To be sure, many states have in recent months seen a rise in own tax revenues (OTR) from the lows witnessed in the lock-down period.
From the range of 25-50% of normal in May, OTR of most states in October either surpassed or was on a par with the same in the year-ago month.
Against a 30% year-on-year jump projected for FY21, budgetary capital expenditure by state governments may have dropped by a quarter in April-November, going by an FE review of data from 12 states. Among them, these 12 states — Uttar Pradesh, Tamil Nadu, Madhya Pradesh, Andhra Pradesh, Karnataka, Rajasthan, Odisha, Telangana, Kerala, Chhattisgarh, Haryana and Jharkhand — reported combined capital expenditure of Rs 1,09,860 crore in April-November FY21, compared with Rs 1,48,571 crore in the year-ago period, down 26%. The annual capex target for all states as per their budgets is Rs 6.5 lakh crore.
Compared with this, the Centre has managed to spend Rs 2.41 lakh crore as budget capex during April-November, up 12.8% on year, even though the FY21 target is Rs 4.12 lakh crore (up 22.4% on year).
The slippage in states’ capex is sure to have been unprecedentedly steep.
If public-sector fixed capital formation has held up in recent years even amid a worrisome, prolonged decline in private investments, the contribution of state governments has been vital; state capex is also seen to have a higher growth multiplier potential than Central Budget/CPSE capex.
Reversing a decline seen in the first six months of this fiscal, a conscious effort is being made by the government to accelerate capital expenditure in H2FY21. The Centre’s capex in November at Rs 43,803 crore was up 248.5% on year, though the April-November data showed only a 12.8% rise.
With states’ capex seeing sharper fall, the Centre is also prodding the central public sector enterprises (CPSEs) to ramp up investments in this fiscal.
The Centre, states and central PSEs among them will likely spend Rs 7.5 lakh crore on capital investments in the second half of this fiscal year, up 80% over such expenditure in the first half, according to an FE analysis based on official projections and information gathered from different sources.
The curbing of capex by the states is primarily due to the acute revenue constraints they are facing. While the low revenue buoyancy was evident last year itself, the situation has aggravated due to the pandemic. Even after liberal transfers by the Centre from the divisible tax pool in the initial months of this fiscal, tax revenues of the 12 states declined by 16% on year during April-November.
To be sure, many states have in recent months seen a rise in own tax revenues (OTR) from the lows witnessed in the lock-down period. From the range of 25-50% of normal in May, OTR of most states in October either surpassed or was on a par with the same in the year-ago month.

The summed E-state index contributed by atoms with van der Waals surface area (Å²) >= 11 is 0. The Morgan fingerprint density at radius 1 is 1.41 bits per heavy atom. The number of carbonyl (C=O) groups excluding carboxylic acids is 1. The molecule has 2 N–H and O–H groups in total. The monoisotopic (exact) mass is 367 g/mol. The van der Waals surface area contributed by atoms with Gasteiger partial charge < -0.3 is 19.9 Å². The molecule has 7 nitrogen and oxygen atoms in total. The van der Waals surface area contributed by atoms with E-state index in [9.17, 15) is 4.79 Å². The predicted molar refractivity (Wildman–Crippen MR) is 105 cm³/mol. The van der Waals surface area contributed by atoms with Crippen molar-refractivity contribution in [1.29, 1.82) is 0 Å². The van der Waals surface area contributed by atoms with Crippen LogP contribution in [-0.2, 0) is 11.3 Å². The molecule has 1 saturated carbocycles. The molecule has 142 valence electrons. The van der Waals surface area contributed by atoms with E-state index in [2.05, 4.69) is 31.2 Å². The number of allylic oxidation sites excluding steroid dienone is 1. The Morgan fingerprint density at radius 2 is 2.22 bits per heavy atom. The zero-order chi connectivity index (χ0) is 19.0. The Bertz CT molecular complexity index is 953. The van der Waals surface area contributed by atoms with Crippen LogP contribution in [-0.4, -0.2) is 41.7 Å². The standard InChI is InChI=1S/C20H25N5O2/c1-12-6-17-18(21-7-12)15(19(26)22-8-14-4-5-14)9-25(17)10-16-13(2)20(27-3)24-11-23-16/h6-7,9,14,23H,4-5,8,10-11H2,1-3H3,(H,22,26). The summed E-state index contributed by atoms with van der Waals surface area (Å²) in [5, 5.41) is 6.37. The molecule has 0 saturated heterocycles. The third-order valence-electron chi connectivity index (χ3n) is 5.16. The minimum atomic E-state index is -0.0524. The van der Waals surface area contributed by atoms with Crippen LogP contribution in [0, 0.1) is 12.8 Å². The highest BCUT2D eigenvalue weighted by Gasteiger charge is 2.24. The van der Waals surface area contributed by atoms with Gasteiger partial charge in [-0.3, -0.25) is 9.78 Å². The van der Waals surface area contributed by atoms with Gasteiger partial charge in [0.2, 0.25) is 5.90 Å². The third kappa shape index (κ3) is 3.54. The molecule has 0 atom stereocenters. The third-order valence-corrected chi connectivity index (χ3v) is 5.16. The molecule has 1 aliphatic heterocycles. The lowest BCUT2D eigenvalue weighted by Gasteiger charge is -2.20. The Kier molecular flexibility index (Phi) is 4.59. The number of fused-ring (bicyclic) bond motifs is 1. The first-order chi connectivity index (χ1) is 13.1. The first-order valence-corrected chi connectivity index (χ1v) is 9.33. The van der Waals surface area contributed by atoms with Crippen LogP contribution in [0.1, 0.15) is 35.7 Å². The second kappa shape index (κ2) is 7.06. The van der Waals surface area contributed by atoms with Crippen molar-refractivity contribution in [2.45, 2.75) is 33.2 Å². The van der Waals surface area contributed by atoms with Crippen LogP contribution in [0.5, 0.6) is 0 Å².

Capital expenditure undertaken by states, which accounts for more than 60% of general government capital expenditure, is generally prone to adjustments, conditional upon revenue generation. In 2017-18 and 2018-19 as well, capital spending was reduced from budgeted levels, but not to the extent this year.
Borrowings by the 12 states whose finances were reviewed by FE rose 23% on year to about Rs 3 lakh crore in April-November of this fiscal compared with a 26% increase witnessed in the year-ago period.
What is more worrisome for the states is that the Centre which transferred budgeted amounts to state governments as their tax share from divisible pool in April-May, has since found this practice unsustainable — November transfers were a fifth less than envisaged in budget, at Rs 37,233 crore. The customary pattern is the Centre makes adjustments on state tax transfers based on actual receipts only during February-March, the final two months of a financial year. With tax devolution likely coming down drastically in the remaining months of this fiscal, the states are sure to further accelerate borrowings to make up partly for revenue shortfalls.
According to Icra, the shareable tax pool may turn out to be Rs 13.4 lakh crore in FY21, 30% lower than the budgeted amount of Rs 19.1 lakh crore. The agency has projected the central tax devolution to the state governments at about Rs 5 lakh crore (after adjusting for Centre’s extra transfers of Rs 48,400 crore in FY20) in FY21, a substantial Rs 2.8 lakh crore lower than the Rs 7.8 lakh crore budgeted.
As per state budgets, their combined fiscal deficit stood at 2.6% of GDP in FY20 and 2.4% in FY19. FY21 will, however, likely see a record spike in the fiscal deficits of both the Centre and states.